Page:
RF, Optical Wideband Phase Shifter Technology Breakthrough

Phase shifters have uses in both optics and radio communications. Wide bandwidths are required for applications such as radio astronomy (see the article on the CSIRO work in this week's RF Report), Ultra-Wideband (UWB) communications and imaging, satellites, radar and short range microwave systems. Phase shifters based on tuned circuits are limited in bandwidth. It's possible to use optical phase shifters for RF to attain bandwidths of 1 GHz or more, but these have been expensive to construct.

A team of researchers from the Universitat Politècnica de València's iTEAM (El Instituto de Telecomunicaciones y Aplicaciones Multimedia) in Spain has created the first, tunable broadband radio frequency (RF) photonic phase shifter. Because it is based on a single semiconductor element, the device will be cheap to manufacture and help save up to 80 percent on energy consumption.

"The relevance of this contribution is twofold. First, a 75 percent reduction--in comparison with previous designs--in the number of components needed will make it possible to save some of the space that the phase shifter occupies when it is integrated into a chip, and, consequently, to save in the production cost too," said Jose Capmany, head of UPV's iTEAM. "Moreover, reducing the number of active elements from five to one means a saving in energy consumption of up to 80 percent."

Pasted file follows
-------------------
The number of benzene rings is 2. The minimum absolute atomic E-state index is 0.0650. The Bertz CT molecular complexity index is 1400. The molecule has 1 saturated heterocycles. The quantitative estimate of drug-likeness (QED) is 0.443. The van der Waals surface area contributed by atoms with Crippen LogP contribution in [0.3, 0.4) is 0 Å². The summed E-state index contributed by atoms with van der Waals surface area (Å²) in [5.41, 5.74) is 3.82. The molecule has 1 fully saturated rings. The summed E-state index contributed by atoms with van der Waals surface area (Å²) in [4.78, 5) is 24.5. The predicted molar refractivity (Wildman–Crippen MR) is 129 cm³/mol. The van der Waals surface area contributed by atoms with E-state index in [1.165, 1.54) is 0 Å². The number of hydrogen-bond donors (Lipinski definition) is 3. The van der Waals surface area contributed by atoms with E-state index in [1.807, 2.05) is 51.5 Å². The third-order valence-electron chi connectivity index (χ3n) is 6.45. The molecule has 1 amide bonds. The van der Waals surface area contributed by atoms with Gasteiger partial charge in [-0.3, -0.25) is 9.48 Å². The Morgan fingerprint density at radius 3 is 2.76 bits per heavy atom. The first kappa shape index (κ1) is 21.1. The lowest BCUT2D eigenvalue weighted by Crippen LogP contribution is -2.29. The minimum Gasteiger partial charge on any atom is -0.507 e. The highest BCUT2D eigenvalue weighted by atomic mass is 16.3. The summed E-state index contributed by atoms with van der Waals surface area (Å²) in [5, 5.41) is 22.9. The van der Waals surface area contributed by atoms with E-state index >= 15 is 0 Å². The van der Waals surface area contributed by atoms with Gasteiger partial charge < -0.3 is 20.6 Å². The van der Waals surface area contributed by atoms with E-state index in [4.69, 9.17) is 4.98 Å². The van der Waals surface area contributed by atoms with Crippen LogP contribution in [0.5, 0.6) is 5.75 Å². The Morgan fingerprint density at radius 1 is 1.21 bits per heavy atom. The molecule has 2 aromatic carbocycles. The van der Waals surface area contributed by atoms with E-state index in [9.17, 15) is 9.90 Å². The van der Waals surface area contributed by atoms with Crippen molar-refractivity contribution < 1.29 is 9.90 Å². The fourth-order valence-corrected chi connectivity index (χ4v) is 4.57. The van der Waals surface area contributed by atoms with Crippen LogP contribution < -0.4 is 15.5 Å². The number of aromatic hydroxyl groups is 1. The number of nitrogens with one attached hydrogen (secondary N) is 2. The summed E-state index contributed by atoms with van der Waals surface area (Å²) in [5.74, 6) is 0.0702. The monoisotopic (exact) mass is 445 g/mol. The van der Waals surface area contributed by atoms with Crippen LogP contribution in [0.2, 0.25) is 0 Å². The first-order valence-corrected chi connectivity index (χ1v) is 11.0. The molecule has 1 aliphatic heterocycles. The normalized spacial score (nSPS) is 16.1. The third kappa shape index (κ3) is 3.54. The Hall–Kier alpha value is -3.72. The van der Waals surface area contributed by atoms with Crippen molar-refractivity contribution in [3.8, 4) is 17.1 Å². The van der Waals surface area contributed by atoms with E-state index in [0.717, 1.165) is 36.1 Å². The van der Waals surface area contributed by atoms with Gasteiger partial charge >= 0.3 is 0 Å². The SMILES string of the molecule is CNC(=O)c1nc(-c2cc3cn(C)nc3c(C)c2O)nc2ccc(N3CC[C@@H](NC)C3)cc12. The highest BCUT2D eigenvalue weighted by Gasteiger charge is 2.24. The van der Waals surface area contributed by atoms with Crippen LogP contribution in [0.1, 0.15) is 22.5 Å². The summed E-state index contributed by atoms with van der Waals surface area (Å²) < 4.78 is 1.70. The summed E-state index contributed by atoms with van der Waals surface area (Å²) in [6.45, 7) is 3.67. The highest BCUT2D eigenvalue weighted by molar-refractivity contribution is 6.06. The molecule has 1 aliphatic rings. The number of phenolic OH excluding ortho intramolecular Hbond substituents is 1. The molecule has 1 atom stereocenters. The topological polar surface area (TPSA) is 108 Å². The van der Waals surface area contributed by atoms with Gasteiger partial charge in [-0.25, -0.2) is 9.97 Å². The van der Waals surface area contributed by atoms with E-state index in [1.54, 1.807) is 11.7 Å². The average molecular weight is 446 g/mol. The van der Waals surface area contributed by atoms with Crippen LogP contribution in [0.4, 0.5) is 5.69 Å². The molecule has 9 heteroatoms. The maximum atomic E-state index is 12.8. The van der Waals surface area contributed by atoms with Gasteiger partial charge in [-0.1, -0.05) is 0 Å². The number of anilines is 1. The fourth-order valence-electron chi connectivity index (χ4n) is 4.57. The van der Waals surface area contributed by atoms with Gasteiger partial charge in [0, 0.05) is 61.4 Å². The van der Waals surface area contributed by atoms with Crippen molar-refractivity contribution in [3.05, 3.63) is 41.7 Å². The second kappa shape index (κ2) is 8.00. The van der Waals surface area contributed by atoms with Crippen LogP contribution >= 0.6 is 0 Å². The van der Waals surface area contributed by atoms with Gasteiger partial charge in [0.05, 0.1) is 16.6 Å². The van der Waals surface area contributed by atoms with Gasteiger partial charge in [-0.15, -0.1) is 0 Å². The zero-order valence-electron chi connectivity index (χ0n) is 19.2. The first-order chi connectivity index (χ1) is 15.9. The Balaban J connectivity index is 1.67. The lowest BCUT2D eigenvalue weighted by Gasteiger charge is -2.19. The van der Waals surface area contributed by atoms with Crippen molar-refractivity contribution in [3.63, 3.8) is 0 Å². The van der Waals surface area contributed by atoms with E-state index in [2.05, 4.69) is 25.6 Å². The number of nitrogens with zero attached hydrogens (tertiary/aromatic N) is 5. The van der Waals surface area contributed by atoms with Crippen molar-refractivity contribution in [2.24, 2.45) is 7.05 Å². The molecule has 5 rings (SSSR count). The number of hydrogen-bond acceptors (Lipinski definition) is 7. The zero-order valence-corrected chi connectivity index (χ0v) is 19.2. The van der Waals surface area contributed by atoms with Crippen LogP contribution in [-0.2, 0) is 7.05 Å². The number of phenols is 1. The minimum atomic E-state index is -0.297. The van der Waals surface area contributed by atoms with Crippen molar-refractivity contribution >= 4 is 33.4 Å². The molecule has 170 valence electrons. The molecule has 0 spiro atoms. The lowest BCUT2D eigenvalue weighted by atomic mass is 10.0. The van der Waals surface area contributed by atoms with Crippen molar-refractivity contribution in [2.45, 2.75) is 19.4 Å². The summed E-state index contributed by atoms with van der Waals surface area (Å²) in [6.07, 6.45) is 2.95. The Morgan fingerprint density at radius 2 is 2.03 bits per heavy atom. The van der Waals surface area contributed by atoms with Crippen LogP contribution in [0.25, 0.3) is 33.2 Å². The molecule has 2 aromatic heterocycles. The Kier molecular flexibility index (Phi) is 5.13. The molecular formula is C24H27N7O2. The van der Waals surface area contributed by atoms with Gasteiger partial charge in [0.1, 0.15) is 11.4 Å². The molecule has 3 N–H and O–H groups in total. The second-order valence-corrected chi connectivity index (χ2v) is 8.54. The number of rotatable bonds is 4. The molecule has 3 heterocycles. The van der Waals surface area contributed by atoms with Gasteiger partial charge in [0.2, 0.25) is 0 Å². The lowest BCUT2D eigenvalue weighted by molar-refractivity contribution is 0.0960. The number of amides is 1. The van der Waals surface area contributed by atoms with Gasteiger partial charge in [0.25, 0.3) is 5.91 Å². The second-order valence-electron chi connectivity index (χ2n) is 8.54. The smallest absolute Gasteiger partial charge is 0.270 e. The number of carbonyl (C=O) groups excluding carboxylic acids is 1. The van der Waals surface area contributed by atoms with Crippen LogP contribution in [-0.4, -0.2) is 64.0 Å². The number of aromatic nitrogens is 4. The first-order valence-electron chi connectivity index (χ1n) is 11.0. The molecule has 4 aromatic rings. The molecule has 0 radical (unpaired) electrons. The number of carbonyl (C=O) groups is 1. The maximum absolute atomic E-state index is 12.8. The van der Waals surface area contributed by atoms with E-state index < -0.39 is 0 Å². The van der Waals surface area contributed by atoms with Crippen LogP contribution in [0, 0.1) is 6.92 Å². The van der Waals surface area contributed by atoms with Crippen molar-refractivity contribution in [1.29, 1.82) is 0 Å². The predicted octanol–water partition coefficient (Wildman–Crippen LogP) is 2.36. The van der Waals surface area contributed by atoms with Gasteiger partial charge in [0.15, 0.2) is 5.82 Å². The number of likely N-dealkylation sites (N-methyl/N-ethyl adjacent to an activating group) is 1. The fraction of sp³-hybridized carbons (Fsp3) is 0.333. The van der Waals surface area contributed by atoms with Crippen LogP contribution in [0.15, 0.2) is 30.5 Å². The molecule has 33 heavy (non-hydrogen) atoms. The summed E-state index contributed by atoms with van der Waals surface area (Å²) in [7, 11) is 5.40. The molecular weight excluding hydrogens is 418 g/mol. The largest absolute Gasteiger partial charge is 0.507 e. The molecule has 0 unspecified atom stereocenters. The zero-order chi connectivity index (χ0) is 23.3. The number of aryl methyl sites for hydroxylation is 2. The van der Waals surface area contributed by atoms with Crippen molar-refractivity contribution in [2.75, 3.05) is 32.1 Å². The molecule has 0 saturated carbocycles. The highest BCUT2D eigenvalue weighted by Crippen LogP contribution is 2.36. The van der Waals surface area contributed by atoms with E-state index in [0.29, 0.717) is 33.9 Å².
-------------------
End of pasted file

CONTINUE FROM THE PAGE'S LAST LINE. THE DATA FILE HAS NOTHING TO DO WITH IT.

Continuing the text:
iTeam research Salvador Sales, commented, "Traditional phase shifters, based on microwave technologies, are limited in bandwidth and the possibility of tuning is also limited. By using photonic technology instead, we have been able to overcome both limitations."

This information is from a news releases from European Union's CORDIS. A paper describing the work was published in Optics Express.

Doug Lung

Doug Lung is one of America's foremost authorities on broadcast RF technology. As vice president of Broadcast Technology for NBCUniversal Local, H. Douglas Lung leads NBC and Telemundo-owned stations’ RF and transmission affairs, including microwave, radars, satellite uplinks, and FCC technical filings. Beginning his career in 1976 at KSCI in Los Angeles, Lung has nearly 50 years of experience in broadcast television engineering. Beginning in 1985, he led the engineering department for what was to become the Telemundo network and station group, assisting in the design, construction and installation of the company’s broadcast and cable facilities. Other projects include work on the launch of Hawaii’s first UHF TV station, the rollout and testing of the ATSC mobile-handheld standard, and software development related to the incentive auction TV spectrum repack. A longtime columnist for TV Technology, Doug is also a regular contributor to IEEE Broadcast Technology. He is the recipient of the 2023 NAB Television Engineering Award. He also received a Tech Leadership Award from TV Tech publisher Future plc in 2021 and is a member of the IEEE Broadcast Technology Society and the Society of Broadcast Engineers.